Analysis of official figures has revealed a big jump in Barnet’s coronavirus cases, leaving it with the seventh-highest infection rate in London. 

A map by cloud-based mapping system ArcGIS looks at the data in more detail, showing the number of positive Covid-19 cases in different parts of the borough. 

The latest figures for the seven days to October 3 reveal Finchley Central recorded the highest number of Covid-19 cases, with 16. Neighbouring Temple Fortune had 15 cases, while Hampstead Garden Suburb recorded 13. 

Times Series: Areas in darker blue show higher numbers of cases (Image: ArcGIS)Areas in darker blue show higher numbers of cases (Image: ArcGIS)

In the north of the borough, Edgware Park had 15 cases, and neighbouring Totteridge and Barnet Gate recorded 10. 

Friern Barnet was also a hotspot, with 13 cases, while North Hendon and Sunny Hill had 11. 

At the other end of the scale, New Barnet Town and East Barnet, Hadley Wood, West Finchley, Hendon Central and Brent Cross and Staples Corner all recorded between zero and two cases. 

Times Series: Areas in darker blue show higher numbers of cases (Image: ArcGIS)Areas in darker blue show higher numbers of cases (Image: ArcGIS)

The data used by ArcGIS comes from the Public Health England second generation surveillance system and is based on pillars one and two of the Government’s testing programme. It focuses on ‘middle layer super output areas’, which contain around 7,200 people.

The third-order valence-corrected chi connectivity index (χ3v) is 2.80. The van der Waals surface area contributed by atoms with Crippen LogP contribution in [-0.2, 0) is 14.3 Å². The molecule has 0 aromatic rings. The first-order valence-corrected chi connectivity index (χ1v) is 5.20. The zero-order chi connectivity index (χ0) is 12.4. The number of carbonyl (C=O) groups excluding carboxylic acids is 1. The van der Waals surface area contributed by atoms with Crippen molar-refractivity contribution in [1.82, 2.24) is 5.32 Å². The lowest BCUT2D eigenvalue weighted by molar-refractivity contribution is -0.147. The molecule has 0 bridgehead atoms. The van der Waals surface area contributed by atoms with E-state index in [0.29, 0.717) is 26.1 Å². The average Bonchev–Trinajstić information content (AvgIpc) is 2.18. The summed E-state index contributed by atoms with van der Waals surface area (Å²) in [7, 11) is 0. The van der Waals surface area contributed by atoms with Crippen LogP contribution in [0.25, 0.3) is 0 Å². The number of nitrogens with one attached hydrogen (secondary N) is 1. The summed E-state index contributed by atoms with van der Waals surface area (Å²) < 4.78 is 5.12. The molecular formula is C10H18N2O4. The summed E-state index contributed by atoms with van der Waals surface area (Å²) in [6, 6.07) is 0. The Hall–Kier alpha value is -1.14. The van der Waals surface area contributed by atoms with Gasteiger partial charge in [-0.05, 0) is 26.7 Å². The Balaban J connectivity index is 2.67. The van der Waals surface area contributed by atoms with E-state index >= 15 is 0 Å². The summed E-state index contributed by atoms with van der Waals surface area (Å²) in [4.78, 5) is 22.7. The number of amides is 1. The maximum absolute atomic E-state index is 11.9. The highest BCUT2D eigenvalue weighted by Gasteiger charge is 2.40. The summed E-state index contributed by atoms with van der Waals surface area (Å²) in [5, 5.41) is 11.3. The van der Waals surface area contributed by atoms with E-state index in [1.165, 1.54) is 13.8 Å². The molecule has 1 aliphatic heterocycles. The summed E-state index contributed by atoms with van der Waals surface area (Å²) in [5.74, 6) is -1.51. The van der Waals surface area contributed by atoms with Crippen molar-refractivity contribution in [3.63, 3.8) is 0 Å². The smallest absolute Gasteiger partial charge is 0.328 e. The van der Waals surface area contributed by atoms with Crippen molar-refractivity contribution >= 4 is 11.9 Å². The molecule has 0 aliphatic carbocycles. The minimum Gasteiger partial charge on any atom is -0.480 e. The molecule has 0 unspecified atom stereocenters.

Although Barnet’s infection rate has increased, it remains below those of areas that have been subject to local lockdowns, such as Manchester and Liverpool. Mayor of London Sadiq Khan said on Wednesday a local lockdown in London is not likely this week, despite rising cases across the capital. 

READ MORE: London lockdown not likely this week – but city will "move as one" says Mayor

Further analysis of the Barnet data shows a clear upward trend in cases since the beginning of August, with particularly sharp rises since the middle of September. 

It comes after Chancellor Rishi Sunak played down suggestions the Government’s Eat Out to Help Out Scheme could have contributed to a rise in infections during an interview with Sky News. 

Analysis of data from Public Health England showed cases of acute respiratory infections – which can include flu and other diseases as well as coronavirus – were mainly recorded in educational settings such as schools over the past few weeks.

READ MORE: Schools playing big part in spread of coronavirus, new figures show

Barnet’s public health chief Dr Tamara Djuretic said on Monday around 20 of the borough’s schools had reported coronavirus cases, but officials did not think the virus had spread within schools.